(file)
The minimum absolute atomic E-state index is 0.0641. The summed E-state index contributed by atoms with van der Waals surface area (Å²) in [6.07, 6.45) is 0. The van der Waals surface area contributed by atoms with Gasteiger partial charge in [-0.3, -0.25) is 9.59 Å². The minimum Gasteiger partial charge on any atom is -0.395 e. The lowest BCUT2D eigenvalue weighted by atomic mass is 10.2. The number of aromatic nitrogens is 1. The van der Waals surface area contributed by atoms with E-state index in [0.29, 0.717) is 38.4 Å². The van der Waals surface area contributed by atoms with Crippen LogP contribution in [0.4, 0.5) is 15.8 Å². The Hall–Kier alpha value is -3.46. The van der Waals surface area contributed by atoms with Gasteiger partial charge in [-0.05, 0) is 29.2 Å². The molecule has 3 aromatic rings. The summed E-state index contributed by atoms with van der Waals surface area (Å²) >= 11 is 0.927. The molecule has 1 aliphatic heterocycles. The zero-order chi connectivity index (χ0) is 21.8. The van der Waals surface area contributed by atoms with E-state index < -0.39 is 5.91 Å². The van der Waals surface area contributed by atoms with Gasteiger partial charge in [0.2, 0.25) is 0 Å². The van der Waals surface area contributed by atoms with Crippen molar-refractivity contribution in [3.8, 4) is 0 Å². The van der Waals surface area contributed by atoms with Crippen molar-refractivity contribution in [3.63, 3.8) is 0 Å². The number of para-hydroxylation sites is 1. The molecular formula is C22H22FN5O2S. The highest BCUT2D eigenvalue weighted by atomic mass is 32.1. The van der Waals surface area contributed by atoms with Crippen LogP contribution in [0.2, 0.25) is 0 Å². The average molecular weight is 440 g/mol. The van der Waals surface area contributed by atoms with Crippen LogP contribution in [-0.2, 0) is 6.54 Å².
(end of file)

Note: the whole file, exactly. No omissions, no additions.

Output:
The minimum absolute atomic E-state index is 0.0641. The summed E-state index contributed by atoms with van der Waals surface area (Å²) in [6.07, 6.45) is 0. The van der Waals surface area contributed by atoms with Gasteiger partial charge in [-0.3, -0.25) is 9.59 Å². The minimum Gasteiger partial charge on any atom is -0.395 e. The lowest BCUT2D eigenvalue weighted by atomic mass is 10.2. The number of aromatic nitrogens is 1. The van der Waals surface area contributed by atoms with E-state index in [0.29, 0.717) is 38.4 Å². The van der Waals surface area contributed by atoms with Crippen LogP contribution in [0.4, 0.5) is 15.8 Å². The Hall–Kier alpha value is -3.46. The van der Waals surface area contributed by atoms with Gasteiger partial charge in [-0.05, 0) is 29.2 Å². The molecule has 3 aromatic rings. The summed E-state index contributed by atoms with van der Waals surface area (Å²) >= 11 is 0.927. The molecule has 1 aliphatic heterocycles. The zero-order chi connectivity index (χ0) is 21.8. The van der Waals surface area contributed by atoms with E-state index < -0.39 is 5.91 Å². The van der Waals surface area contributed by atoms with Gasteiger partial charge in [0.2, 0.25) is 0 Å². The van der Waals surface area contributed by atoms with Crippen molar-refractivity contribution in [3.8, 4) is 0 Å². The van der Waals surface area contributed by atoms with Crippen molar-refractivity contribution in [3.63, 3.8) is 0 Å². The number of para-hydroxylation sites is 1. The molecular formula is C22H22FN5O2S. The highest BCUT2D eigenvalue weighted by atomic mass is 32.1. The van der Waals surface area contributed by atoms with Crippen LogP contribution in [0.2, 0.25) is 0 Å². The average molecular weight is 440 g/mol. The van der Waals surface area contributed by atoms with Crippen LogP contribution in [-0.2, 0) is 6.54 Å².